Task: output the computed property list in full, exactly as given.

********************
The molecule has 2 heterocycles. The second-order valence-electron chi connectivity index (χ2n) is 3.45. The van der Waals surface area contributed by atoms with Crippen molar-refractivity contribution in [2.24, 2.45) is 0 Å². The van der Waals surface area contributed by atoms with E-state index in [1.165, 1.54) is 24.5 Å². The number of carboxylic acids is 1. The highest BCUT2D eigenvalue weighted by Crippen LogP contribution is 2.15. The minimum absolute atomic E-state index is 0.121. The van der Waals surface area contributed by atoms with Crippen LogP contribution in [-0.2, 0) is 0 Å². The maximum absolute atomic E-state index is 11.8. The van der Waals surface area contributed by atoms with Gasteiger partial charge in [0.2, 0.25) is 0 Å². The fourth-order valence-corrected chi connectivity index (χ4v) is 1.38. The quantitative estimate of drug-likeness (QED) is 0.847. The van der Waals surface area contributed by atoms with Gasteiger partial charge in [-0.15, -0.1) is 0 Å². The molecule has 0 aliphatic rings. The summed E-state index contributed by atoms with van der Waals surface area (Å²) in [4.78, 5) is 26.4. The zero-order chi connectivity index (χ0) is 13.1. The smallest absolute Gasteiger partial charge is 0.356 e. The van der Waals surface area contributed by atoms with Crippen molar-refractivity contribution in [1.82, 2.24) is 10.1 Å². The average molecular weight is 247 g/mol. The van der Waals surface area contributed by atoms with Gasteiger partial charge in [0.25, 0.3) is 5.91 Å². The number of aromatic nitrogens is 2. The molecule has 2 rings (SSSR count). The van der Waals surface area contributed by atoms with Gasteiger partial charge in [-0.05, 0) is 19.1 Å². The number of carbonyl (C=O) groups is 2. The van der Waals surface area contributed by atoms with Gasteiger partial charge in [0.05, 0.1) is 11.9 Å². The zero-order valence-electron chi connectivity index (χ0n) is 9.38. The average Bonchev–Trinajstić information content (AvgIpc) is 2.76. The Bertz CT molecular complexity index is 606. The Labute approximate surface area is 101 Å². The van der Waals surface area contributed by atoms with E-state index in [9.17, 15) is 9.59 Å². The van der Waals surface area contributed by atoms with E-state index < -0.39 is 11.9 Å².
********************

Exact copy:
The molecule has 2 heterocycles. The second-order valence-electron chi connectivity index (χ2n) is 3.45. The van der Waals surface area contributed by atoms with Crippen molar-refractivity contribution in [2.24, 2.45) is 0 Å². The van der Waals surface area contributed by atoms with E-state index in [1.165, 1.54) is 24.5 Å². The number of carboxylic acids is 1. The highest BCUT2D eigenvalue weighted by Crippen LogP contribution is 2.15. The minimum absolute atomic E-state index is 0.121. The van der Waals surface area contributed by atoms with Crippen LogP contribution in [-0.2, 0) is 0 Å². The maximum absolute atomic E-state index is 11.8. The van der Waals surface area contributed by atoms with Gasteiger partial charge in [0.2, 0.25) is 0 Å². The fourth-order valence-corrected chi connectivity index (χ4v) is 1.38. The quantitative estimate of drug-likeness (QED) is 0.847. The van der Waals surface area contributed by atoms with Gasteiger partial charge in [-0.15, -0.1) is 0 Å². The molecule has 0 aliphatic rings. The summed E-state index contributed by atoms with van der Waals surface area (Å²) in [4.78, 5) is 26.4. The zero-order chi connectivity index (χ0) is 13.1. The smallest absolute Gasteiger partial charge is 0.356 e. The van der Waals surface area contributed by atoms with Crippen molar-refractivity contribution in [1.82, 2.24) is 10.1 Å². The average molecular weight is 247 g/mol. The van der Waals surface area contributed by atoms with Gasteiger partial charge in [0.25, 0.3) is 5.91 Å². The number of aromatic nitrogens is 2. The molecule has 2 rings (SSSR count). The van der Waals surface area contributed by atoms with Gasteiger partial charge in [-0.05, 0) is 19.1 Å². The number of carbonyl (C=O) groups is 2. The van der Waals surface area contributed by atoms with Gasteiger partial charge in [0.05, 0.1) is 11.9 Å². The zero-order valence-electron chi connectivity index (χ0n) is 9.38. The average Bonchev–Trinajstić information content (AvgIpc) is 2.76. The Bertz CT molecular complexity index is 606. The Labute approximate surface area is 101 Å². The van der Waals surface area contributed by atoms with E-state index in [9.17, 15) is 9.59 Å². The van der Waals surface area contributed by atoms with E-state index < -0.39 is 11.9 Å².